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Earth Negotiations Bulletin (ENB)

Volume 12 Number 632 | Friday, 5 June 2015


Bonn Climate Change Conference

Thursday, 4 June 2015 | Bonn, Germany


Languages: EN (HTML/PDF) FR (HTML/PDF) AR (HTML/PDF) JA (HTML/PDF)
Visit our IISD/ENB Meeting Coverage from Bonn, Germany at: http://enb.iisd.org/climate/sb42/

On Thursday, 4 June, the Bonn Climate Change Conference continued, with the ADP contact group taking stock of the work of the negotiating and facilitated groups. Facilitated groups took place on mitigation, and adaptation, and loss and damage in the afternoon, and on workstream 2 (pre-2020 ambition) and capacity building in the evening.

In the morning and afternoon, the second working group session of the multilateral assessment under the international assessment and review process took place.

A number of informal consultations convened under the SBI and SBSTA throughout the day. The 7th meeting of the SBSTA research dialogue and the in-session workshop on long-term finance took place in the afternoon. The workshop on long-term finance is summarized at: http://enb.iisd.org/climate/sb42/enbots/4jun.html#event1.

ADP

CONTACT GROUP: Stocktaking: ADP Co-Chair Ahmed Djoghlaf opened the session. SBSTA Chair Lidia Wojtal and SBI Rapporteur Sidat Yaffa (the Gambia) updated on SBSTA and SBI issues of relevance to the ADP.

Co-Chair Djoghlaf noted parties’ concerns over the slow pace of the deliberations, lack of clarity on the method of work of facilitated groups and limited group coordination time. He said consultations with country groups and the facilitated group facilitators indicated the “mechanism” is working and progress has been made.

He proposed expediting the ADP’s work by continuing facilitated groups, except on issues that need discussion at a later stage, including the preamble, definitions and final clauses, and moving “from the easiest toward the more complicated,” by streamlining text, grouping options, clarifying concepts and identifying paragraphs to be addressed in COP decisions.

He reiterated that the Geneva text remains the only official document, with other documents issued as non-papers, and that any “transfer of issues” to text taken up in COP decisions does not undermine their importance.

ADP Co-Chair Dan Reifsnyder indicated that the ADP Co-Chairs will provide guidance on the status of slashes and brackets in the Geneva text. Malaysia, for the LMDCs, stressed the need for such guidance.

On progress achieved so far, most parties welcomed the positive atmosphere while underscoring the need to accelerate the pace of work.

South Africa, for the G-77/CHINA, and EGYPT noted that issues are advancing at unequal speed, which may lead to an unbalanced process. Switzerland, for the EIG, said the different pace should be recognized but not raise concerns.

On the time remaining in Bonn, the G-77/CHINA, the LMDCs and BRAZIL suggested discussing cross-cutting issues, and, with Australia, for the UMBRELLA GROUP, and Angola, for the LDCs, addressing workstream 2.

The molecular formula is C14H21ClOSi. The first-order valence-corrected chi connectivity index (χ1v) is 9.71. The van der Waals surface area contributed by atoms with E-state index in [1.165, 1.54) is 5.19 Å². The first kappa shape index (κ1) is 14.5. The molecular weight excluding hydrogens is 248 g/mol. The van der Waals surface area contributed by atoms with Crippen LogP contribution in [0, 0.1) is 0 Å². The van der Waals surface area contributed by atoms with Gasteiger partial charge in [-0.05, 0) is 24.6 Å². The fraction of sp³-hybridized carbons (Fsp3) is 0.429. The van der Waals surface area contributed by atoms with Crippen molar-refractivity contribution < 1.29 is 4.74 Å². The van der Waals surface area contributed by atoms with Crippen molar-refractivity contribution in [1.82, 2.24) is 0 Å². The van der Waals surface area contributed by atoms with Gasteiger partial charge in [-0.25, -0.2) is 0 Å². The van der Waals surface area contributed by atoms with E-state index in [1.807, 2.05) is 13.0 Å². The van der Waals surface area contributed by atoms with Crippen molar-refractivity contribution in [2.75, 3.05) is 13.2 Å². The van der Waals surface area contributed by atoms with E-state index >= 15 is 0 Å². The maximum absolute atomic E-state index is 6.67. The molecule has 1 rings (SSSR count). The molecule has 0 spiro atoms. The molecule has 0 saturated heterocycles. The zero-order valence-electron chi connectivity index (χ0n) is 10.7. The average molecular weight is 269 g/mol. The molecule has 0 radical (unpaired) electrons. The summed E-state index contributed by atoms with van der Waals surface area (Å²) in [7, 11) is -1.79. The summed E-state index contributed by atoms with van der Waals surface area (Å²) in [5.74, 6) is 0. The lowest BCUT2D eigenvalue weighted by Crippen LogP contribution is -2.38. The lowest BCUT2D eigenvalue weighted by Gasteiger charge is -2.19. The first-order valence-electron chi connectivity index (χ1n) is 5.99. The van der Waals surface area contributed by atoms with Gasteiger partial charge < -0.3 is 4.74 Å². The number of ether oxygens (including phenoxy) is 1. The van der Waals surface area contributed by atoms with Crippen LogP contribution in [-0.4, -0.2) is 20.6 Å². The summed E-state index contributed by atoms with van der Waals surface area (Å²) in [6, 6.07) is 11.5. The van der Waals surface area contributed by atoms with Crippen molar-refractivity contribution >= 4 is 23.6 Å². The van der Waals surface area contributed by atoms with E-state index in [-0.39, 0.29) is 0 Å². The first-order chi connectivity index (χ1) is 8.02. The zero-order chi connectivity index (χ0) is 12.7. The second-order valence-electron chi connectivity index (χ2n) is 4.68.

The UMBRELLA GROUP, the EIG and the EU proposed that parties: “unpack issues”; reorganize text; and explain their proposals. BRAZIL suggested that the Secretariat cluster the issues in the Geneva text.

The LMDCs, supported by IRAN and the EU, suggested working on critical areas, such as mitigation, adaptation and MOI, and prioritizing and sequencing key elements.

The UMBRELLA GROUP, the EU, BRAZIL and the LDCs, opposed by the LMDCs, proposed identifying elements that will go into a decision text.

On deliverables from Bonn, the EU and Sudan, for the AFRICAN GROUP, called for a streamlined text.

The LMDCs, opposed by the EIG, suggested incorporating the streamlined paragraphs into the Geneva text. BRAZIL proposed incorporating all parts of the Geneva text that were not streamlined into a working document. INDIA suggested a “working document 1,” comprising the consolidated portions in the Geneva text, to serve as the basis for the next ADP meeting.

The G-77/CHINA, the EU and the LMDCs stressed the need for a draft decision on workstream 2.

Parties agreed that facilitated groups would continue as proposed, with another stocktaking planned for Monday, 8 June.

FACILITATED GROUPS: Adaptation, and Loss and Damage: In the afternoon, delegates continued streamlining paragraphs in the Geneva text based on the Secretariat’s proposal, agreeing to consolidate text in paragraph 65.3 option a, sub-options i and ii on further strengthening institutional arrangements.

To streamline the text, co-facilitator Andrea Guerrero proposed a methodology for clustering issues, presenting a table with columns for: themes; paragraphs; and text. She suggested first discussing the themes column.

Parties discussed this methodology, adding a column for issues to be addressed in decisions. The EU, Bolivia, for G-77/CHINA, and the US made suggestions on themes.

Many parties expressed reluctance to move forward with this methodology if the other facilitated groups are not doing the same. Co-facilitator Guerrero reassured delegates that the same approach was being used by the facilitated group on mitigation.

Delegates continued to discuss possible clustering themes. Based on this discussion, the Secretariat displayed a preliminary list of themes in the table.

Parties then discussed modes of work for clustering.

Responding to concerns that the table would result in some parties’ views being left behind or be construed as parties’ positions, co-facilitator Guerrero stressed that the table is an internal tool for tracking progress and confirmed it would be distributed to delegations.

Parties agreed to work on the basis of the table and to submit their views on the themes before the group reconvenes on Saturday.

Mitigation: Co-facilitator Franz Perrez facilitated the session. Parties considered Australia’s proposal to “unpack” paragraph 39, in relation to paragraphs 24 and 49, containing principles of: accounting; land use; market use and institutional arrangements of markets.

The EU presented its proposal on general accounting principles and identified overlaps with the land-use sector. Kenya, for the AFRICAN GROUP, opposed considering accounting, suggesting it is better placed under transparency.